Now that you can see the iSCSI device we can create partitions for the virtual machine to use. We just need to create the simplest of patitions, one for the root file-system of the virtual machine and one for swap. You can use fdisk or cfdisk for this, or any other partitioning programme. Your partitions in fdisk might look something like this:
dangermouse:~# fdisk /dev/iscsi_0 Command (m for help): p Disk /dev/iscs_0: 60.0 GB, 60011642880 bytes 255 heads, 63 sectors/track, 7296 cylinders Units = cylinders of 16065 * 512 = 8225280 bytes Device Boot Start End Blocks Id System /dev/iscsi_01 1 249 2000061 82 Linux swap / Solaris /dev/iscsi_02 250 7296 56605027+ 83 Linux
Now that we have created the partitions we need to create file-systems on them.
dangermouse:~# mkswap /dev/iscsi_01 Setting up swapspace version 1, size = 5115 kB no label, UUID=055d2ab4-d2ab-4779-818c-71d4950c08df dangermouse:~# mke2fs -j /dev/iscsi_02 Filesystem label= OS type: Linux Block size=1024 (log=0) Fragment size=1024 (log=0) 1256 inodes, 5000 blocks 250 blocks (5.00%) reserved for the super user First data block=1 Maximum filesystem blocks=5242880 1 block group 8192 blocks per group, 8192 fragments per group 1256 inodes per group Writing inode tables: done Creating journal (1024 blocks): done Writing superblocks and filesystem accounting information: done This filesystem will be automatically checked every 28 mounts or 180 days, whichever comes first. Use tune2fs -c or -i to override.
I am going to create a Debian virtual machine using debootstrap.
dangermouse:~# mount /dev/iscsi_02 /mnt dangermouse:~# debootstrap sarge /mnt I: Retrieving Release I: Retrieving Packages ......
Once debootstrap is completed we need to setup the machine a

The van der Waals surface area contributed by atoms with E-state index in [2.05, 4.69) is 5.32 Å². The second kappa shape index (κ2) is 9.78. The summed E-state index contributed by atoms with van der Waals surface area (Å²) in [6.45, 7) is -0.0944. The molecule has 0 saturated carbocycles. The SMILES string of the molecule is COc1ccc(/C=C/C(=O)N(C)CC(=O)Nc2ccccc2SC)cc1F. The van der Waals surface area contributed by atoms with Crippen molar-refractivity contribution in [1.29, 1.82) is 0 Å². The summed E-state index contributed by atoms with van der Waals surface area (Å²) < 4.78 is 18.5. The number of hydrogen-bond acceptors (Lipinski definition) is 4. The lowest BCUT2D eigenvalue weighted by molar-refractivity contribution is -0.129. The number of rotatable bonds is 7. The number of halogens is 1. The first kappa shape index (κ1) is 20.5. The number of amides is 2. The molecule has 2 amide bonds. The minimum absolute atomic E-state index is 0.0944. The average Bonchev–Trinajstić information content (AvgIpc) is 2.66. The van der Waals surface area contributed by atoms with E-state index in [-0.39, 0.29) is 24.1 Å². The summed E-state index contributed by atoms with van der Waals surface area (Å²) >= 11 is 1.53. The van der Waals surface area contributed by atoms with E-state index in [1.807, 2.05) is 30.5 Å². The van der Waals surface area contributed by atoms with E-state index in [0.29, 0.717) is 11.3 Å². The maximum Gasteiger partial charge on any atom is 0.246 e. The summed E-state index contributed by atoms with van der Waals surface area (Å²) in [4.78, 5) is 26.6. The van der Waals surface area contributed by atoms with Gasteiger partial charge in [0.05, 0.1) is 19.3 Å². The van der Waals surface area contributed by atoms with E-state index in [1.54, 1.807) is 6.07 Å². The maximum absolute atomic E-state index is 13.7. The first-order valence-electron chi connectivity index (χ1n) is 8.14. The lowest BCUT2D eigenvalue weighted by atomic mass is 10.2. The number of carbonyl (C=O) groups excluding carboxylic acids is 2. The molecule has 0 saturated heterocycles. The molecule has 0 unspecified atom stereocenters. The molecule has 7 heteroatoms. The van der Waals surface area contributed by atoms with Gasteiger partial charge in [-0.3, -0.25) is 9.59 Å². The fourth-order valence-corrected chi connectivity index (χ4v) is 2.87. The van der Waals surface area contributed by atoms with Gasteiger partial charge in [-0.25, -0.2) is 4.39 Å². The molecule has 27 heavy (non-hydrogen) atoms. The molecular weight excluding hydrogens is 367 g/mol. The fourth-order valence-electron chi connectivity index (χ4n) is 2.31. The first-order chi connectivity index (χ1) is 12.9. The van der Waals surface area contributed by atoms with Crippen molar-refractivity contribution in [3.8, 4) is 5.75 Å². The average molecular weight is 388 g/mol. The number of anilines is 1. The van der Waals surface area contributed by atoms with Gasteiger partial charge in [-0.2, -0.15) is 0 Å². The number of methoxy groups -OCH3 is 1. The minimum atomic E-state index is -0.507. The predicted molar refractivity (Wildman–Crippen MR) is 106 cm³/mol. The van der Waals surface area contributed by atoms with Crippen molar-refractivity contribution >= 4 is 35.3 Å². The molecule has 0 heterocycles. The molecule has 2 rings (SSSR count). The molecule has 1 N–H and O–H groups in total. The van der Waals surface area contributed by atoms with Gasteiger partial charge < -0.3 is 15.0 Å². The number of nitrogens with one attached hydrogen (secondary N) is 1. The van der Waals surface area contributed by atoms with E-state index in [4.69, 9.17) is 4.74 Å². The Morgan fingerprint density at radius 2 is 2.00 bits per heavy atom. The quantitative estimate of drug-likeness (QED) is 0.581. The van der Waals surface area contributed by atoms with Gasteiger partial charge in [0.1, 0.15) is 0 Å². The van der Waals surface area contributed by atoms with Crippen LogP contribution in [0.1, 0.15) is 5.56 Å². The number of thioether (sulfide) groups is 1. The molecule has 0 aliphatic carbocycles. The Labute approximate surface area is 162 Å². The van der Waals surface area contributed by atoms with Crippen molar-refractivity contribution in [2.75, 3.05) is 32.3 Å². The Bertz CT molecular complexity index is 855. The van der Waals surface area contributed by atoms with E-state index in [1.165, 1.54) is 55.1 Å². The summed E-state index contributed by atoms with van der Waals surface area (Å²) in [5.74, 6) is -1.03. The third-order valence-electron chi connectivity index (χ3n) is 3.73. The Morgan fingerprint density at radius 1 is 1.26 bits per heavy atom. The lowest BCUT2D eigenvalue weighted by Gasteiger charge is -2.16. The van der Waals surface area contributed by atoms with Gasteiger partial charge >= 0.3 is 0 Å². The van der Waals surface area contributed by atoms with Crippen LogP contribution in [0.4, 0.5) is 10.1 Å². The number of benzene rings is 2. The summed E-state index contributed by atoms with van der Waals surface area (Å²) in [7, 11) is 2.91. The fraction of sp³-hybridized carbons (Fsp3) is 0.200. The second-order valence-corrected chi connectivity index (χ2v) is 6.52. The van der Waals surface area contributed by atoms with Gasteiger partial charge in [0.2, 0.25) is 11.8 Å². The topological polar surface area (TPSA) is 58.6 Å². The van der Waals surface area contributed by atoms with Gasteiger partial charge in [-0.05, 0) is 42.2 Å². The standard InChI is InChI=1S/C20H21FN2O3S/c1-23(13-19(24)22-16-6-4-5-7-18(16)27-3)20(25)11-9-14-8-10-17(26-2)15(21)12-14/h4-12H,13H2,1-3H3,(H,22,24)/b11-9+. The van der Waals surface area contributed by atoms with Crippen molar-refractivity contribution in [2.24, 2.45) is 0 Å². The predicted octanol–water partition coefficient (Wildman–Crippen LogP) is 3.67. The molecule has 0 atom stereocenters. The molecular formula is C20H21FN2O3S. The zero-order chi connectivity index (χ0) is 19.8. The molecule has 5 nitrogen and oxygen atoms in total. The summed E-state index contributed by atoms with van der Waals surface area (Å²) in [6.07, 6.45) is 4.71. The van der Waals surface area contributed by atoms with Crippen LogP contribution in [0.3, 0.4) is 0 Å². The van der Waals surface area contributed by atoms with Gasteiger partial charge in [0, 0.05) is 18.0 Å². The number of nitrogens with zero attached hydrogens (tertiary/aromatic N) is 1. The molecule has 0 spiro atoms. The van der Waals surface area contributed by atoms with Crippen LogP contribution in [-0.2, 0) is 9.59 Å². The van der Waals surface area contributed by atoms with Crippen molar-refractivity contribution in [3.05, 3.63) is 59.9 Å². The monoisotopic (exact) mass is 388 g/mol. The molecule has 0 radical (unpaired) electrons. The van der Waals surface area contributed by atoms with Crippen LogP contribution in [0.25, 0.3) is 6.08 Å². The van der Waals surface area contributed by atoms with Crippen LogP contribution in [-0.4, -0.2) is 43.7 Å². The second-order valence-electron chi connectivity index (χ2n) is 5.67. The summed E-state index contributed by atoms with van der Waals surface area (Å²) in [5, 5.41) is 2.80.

little bit. We need to disable tls again, setup the
/etc/fstab and the network interfaces and create
tty and console devices. We also need to copy the kernel modules to the
dangermouse:~# mv /mnt/lib/tls /mnt/lib/tls.disabled dangermouse:~# cat <<! > /mnt/etc/fstab # /etc/fstab: static file system information. # # <file system> <mount point> <type> <options> <dump> <pass> proc /proc proc defaults 0 0 /dev/hda1 none swap sw 0 0 /dev/hda2 / ext3 defaults,errors=remount-ro 0 1 ! dangermouse:~# echo "virtaul01" > /mnt/etc/hostname dangermouse:~# cat <<! >/mnt/etc/network/interfaces auto lo eth0 iface lo inet loopback iface eth0 inet static address 192.168.1.10 netmask 255.255.255.0 broadcast 192.168.1.255 network 192.168.1.0 gateway 192.168.1.254 ! dangermouse:~# cd /mnt/dev dangermouse:/mnt/dev# ./MAKEDEV console tty1 tty2 tty3 tty4 tty5 tty6 dangermouse:~# cp -a /lib/modules/`uname -r` /mnt/lib/modules dangermouse:~# umount /mnt
Make sure you unmount the disk ready for XEN to run the machine. If you don't you will destroy the filesystem.
Now that we have a basic Debian machine ready, we need to setup the XEN virtual machine config file. This file needs to be on both clients, buggles and dangermouse.
dangermouse:~# cat <<! >/etc/xen/virtual01 kernel = "/boot/vmlinuz-2.6.16-1-xen-686" memory = 128 name = "virtual01" vif = [ 'ip=192.168.1.10' ] disk = [ 'phy:/dev/iscsi_02,hda2,w','phy:/dev/iscsi_01,hda1,w' ] root = "/dev/hda2 ro" extra = "2" ramdisk = '/boot/initrd.img-2.6.16-1-xen-686' !
Now that we have a config file lets try starting the virtual machine on both of the clients one after the other, shuting it down each time.
dangermouse:~# xm create -c virtual01
This command should produce what looks to be a machine booting, and hopefully it will get all the way to the console where you can log in as root. Once logged in, shut the machine down in the normal way, eg shutdown -h now.
Celebrate! Well done we have a working XEN virtual machine, also known as a domain U. Now repeat the xm create -c virtual01 command on buggles (the other client) to ensure everything is setup and working on there. In each instance test you can ping the ethernet interface from a remote machine.